Title: The Prince and the Dressmaker
Author: Jen Wang
Genre: Graphic Novel, Children's book, LGBTQ
Rating: 5 out of 5 stars
This has to be the single cutest graphic novel ever!
The Prince and the Dressmaker is about three things in my mind:
1) Jen Wang's has written a story of a young prince and a dressmaker (a gal) who happen upon each other and wait for it.... DON'T fall into romantic love. Yes that's right don't have insta-love, triangles or any other ridiculousness that so many books seem to have these days. Instead they have gorgeous, and comfortable friendship love. Because of this set-up the morale at the end of the story allows this graphic novel to be read by anyone of any age. I can totally see a five-year-old loving this story and thinking it's so fun! I can also imagine some children (male or female) that start asking about wearing clothes like the opposite sex; which is truly why this book is so brilliant.
Anytime a child can look at you and not understand why you have prejudice it means that your prejudice is loosely founded in lies or that your logic makes no actual sense without societal context. It's my absolute favourite thing about kids between 3-6; their inability to understand why we always seem to say one thing and do another. I love those little ones who call out the adults around them for not doing what they say.
2) So, obviously now, one of the best parts of the story is that the prince enjoys wearing women's clothing. Now I don't think most people need to be told that if you are a part of 'formal' royalty (not the kind that are in the gay pride parade, ;) ) that a royal's existence is all about image, formality and traditional. So cross-dressing is/would be generally frowned upon (although I an dying to see Prince Charles in a ball gown). Wang chooses to demonstrate and refute why it shouldn't matter what your wearing. She does this by never asking the question about what makes certain clothing on certain people so incorrect or objectionable. This is a brilliant approach as it leaves the 'learned by society' crap out of the entire discussion.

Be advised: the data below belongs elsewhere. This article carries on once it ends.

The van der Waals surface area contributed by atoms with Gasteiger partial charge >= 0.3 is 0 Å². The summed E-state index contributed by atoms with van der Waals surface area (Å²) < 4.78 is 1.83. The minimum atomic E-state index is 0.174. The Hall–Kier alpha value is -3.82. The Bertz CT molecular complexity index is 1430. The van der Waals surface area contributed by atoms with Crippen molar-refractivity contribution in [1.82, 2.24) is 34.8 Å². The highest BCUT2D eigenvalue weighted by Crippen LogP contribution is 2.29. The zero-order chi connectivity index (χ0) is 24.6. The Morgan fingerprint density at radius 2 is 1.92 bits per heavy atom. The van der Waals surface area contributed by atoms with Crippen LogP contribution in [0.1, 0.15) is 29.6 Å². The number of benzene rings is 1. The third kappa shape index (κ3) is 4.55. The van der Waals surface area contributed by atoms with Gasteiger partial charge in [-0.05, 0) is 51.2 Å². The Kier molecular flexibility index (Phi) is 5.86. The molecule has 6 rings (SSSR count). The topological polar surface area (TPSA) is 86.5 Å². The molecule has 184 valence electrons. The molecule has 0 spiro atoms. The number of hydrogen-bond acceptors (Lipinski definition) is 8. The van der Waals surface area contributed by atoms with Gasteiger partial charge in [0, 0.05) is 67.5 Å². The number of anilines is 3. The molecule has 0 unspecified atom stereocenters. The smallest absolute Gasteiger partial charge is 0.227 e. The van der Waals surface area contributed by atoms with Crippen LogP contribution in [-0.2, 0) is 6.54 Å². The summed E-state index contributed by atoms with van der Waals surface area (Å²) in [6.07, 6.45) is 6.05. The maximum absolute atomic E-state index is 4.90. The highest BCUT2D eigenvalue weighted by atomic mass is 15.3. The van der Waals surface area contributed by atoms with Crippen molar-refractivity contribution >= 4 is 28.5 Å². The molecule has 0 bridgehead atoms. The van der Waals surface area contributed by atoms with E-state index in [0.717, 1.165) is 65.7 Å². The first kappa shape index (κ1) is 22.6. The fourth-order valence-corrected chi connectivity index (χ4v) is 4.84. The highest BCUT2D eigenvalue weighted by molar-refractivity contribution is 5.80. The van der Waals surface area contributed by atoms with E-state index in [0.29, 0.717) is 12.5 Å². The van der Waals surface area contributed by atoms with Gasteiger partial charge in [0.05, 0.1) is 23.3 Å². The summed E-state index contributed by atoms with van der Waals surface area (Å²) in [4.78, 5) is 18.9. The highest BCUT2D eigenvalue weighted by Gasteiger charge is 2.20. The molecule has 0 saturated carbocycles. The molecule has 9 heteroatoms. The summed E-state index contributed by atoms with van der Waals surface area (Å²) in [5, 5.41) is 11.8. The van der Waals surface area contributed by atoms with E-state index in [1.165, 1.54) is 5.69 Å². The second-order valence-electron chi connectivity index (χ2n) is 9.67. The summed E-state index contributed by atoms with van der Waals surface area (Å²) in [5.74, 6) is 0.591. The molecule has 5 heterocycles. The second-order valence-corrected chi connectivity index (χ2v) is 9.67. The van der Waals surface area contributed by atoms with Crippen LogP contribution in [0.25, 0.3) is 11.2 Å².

3) And finally the art is sooo adorable. On every page I just want to pinch or squish the cute cheeks of our dressmaker. I really enjoyed the many moments in which he made such a convincing girl! Half of the girls who read this will possibly wish they had the princes dresses to wear themselves. This may seem insignificant but think on it for a minute; those girls won't be thinking about why the prince is wearing 'girl' clothes; but instead why they want to wearing those pretty dresses.
In case it's not obvious from my three favourite things above let me spell this out; The Prince and the Dressmaker is brilliant because it never asks the question about why the Prince wishes to wear dresses. Wang doesn't allow the prejudices, society influences or dark history to bleed into the story. Instead she simply presents a situation and leaves the reader unable to refute why the Prince shouldn't wear dresses. Not only does this allow the children reading it to just accept it; but it doesn't carry the prejudices forward. Additionally it leaves parents unable to refute that there isn't any really 'good' reason why the Prince can't wear dresses. Because as soon as you get into that thought all you're left with are reasons the story ignores.
Taking a topic that is controversial or difficult and turning it into a story that children can love and connect with is so important. It leaves them to decide what they think. I for one think can't wait for Jen Wang's next book on a seemingly difficult topic so that I can also see a way to take the noise out of a topic the way she so brilliantly does here.
Please note: I received an eARC of this book from the publisher via NetGalley. This is an honest and unbiased review.